So far no big cats. No bobcats or larger.
Yesterday morning a guy on a horse came riding through the property and down our driveway. Not fast just a slow walk I guess you’d say. So I’m adding horses to the list of animals seen on the property.
2.5 acres of not flat desert is what our house sits on. We are wonderfully close to the Superstition Mountain in an area called Gold Canyon AZ. Our house sits on top of a hill and gives us views from every way you look. The house is small and built in the 1940s. The previous owners took care of it so well and created such an amazing energy surrounding it that we have changed very little moving in.
It’s not the inside that I want to focus on anyway.
Part of why I wanted to write any of this is as I have grown older I realize not everyone has the same yard work experiences, understanding of, access to and love of working in a desert yard. I have plenty to share..
I have never considered myself a “gardener”. I’m not cultivating heirloom tomatoes and honestly have had little luck with growing any vegetable. To me a gardener can have pretty tools. They can have gloves with the cool designs to put into dark brown mulch and smooth around their yard. To me a gardener has beautiful flowers they cut in bunches and take in the house.
I work in the yard. I fight with it. It fights back. I am scratched and torn and bleeding guaranteed. My gloves are stuck with thorns. Desert plants are no joke. They are not going to be pulled or trimmed willingly. Years of evolution have made cacti extremely efficient in protecting themselves.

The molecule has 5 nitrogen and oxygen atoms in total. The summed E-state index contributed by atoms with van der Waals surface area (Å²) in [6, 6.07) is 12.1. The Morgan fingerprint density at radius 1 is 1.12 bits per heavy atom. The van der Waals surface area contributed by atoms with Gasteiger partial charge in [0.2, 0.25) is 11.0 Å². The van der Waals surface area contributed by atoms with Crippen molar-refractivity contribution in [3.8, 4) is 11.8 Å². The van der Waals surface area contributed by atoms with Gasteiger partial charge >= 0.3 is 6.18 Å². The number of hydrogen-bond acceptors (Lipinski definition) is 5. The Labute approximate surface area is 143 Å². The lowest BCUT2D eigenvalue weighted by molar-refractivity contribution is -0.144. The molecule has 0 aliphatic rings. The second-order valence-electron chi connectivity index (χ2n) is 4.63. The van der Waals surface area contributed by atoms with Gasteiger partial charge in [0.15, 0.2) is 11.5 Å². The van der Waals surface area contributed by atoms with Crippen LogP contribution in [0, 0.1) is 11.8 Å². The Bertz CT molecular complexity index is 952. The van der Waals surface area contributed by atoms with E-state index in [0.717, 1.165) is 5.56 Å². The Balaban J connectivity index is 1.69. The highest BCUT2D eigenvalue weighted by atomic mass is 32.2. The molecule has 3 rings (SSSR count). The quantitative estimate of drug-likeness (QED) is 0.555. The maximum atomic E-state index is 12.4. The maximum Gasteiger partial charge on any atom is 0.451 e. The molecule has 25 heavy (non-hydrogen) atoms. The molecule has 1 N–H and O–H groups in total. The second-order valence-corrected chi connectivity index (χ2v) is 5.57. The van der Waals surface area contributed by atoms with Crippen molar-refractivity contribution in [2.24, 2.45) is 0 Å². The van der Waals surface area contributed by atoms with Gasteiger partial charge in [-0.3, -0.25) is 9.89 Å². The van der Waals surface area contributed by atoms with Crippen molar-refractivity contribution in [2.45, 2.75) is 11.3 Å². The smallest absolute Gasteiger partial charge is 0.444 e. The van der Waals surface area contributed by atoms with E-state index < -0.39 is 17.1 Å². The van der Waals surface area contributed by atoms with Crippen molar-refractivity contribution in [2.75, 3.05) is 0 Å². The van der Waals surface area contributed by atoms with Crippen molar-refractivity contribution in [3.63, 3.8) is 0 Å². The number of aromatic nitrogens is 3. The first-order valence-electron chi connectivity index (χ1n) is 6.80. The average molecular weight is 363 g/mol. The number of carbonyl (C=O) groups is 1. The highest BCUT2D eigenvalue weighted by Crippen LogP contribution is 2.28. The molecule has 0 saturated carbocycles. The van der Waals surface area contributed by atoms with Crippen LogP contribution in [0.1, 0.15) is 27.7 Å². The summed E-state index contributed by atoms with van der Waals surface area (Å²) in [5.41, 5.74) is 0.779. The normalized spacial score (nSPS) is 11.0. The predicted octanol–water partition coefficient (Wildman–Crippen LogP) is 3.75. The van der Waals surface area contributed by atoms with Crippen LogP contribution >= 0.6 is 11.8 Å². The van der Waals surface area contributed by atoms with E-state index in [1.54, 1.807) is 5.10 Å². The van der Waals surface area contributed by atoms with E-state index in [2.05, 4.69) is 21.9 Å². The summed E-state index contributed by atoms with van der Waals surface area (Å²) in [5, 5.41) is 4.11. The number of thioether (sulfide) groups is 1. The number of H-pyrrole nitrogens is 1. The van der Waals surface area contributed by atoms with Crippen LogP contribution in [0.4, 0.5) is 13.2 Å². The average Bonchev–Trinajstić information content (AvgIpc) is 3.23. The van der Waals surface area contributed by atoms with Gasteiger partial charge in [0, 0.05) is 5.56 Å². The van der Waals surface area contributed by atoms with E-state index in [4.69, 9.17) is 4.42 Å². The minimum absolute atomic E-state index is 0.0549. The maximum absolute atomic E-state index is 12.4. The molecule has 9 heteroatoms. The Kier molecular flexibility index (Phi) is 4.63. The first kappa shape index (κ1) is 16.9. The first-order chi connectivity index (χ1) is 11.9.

But whether they like it or not they need to be taken care of and groomed. Fire is a real danger in the desert. Leaving dead bushes and shrubs and branches is not a good idea. It also makes it even harder to protect your land from fire if it is surrounded by dry dead brush. Overgrown bushes hiding cacti are not fun either and can be seriously dangerous.
Some cactus can be next to impossible to get within a few feet of unless you are ok with being impaled by three inch spikes or met with clumps of spikes that have fallen strategically around the plant. Jumping Cholla are famous for this magic. They grow here and land there. These are especially not fun to groom either but for open property like we have getting those fallen cacti bits off the ground is needed for my friends, family and the dog’s safety.
I hope with this blog to share the beauty that is out here on a more personal level and less technical level. I am going to do my best to post pictures of my cacti with their real, scientific names and some info. and what not but also take non photo shopped pictures so you can be as close to the plants and nature as I can offer and still feel real.
We just bought this house. I will not take credit for some of the fabulous that is already growing here. The previous owners did a great job. We too have done our share in cleaning up the acreage and are uncovering hidden cacti left and right, hoping to highlight what already lives here. Really all credit for the beauty around here goes to nature.
We have plants that grow nowhere but this desert. We also have 13 different species of rattlesnakes in AZ but that’s another blog. Oh calm down it’s not crawling with snakes out here. But yes we have seen a snake since arriving. Not a rattler though. Pretty 4 footer probably gopher snake just cruising along. They are needed and wonderful. If you don’t like snakes then don’t go near them. I PROMISE they won’t voluntarily go near you.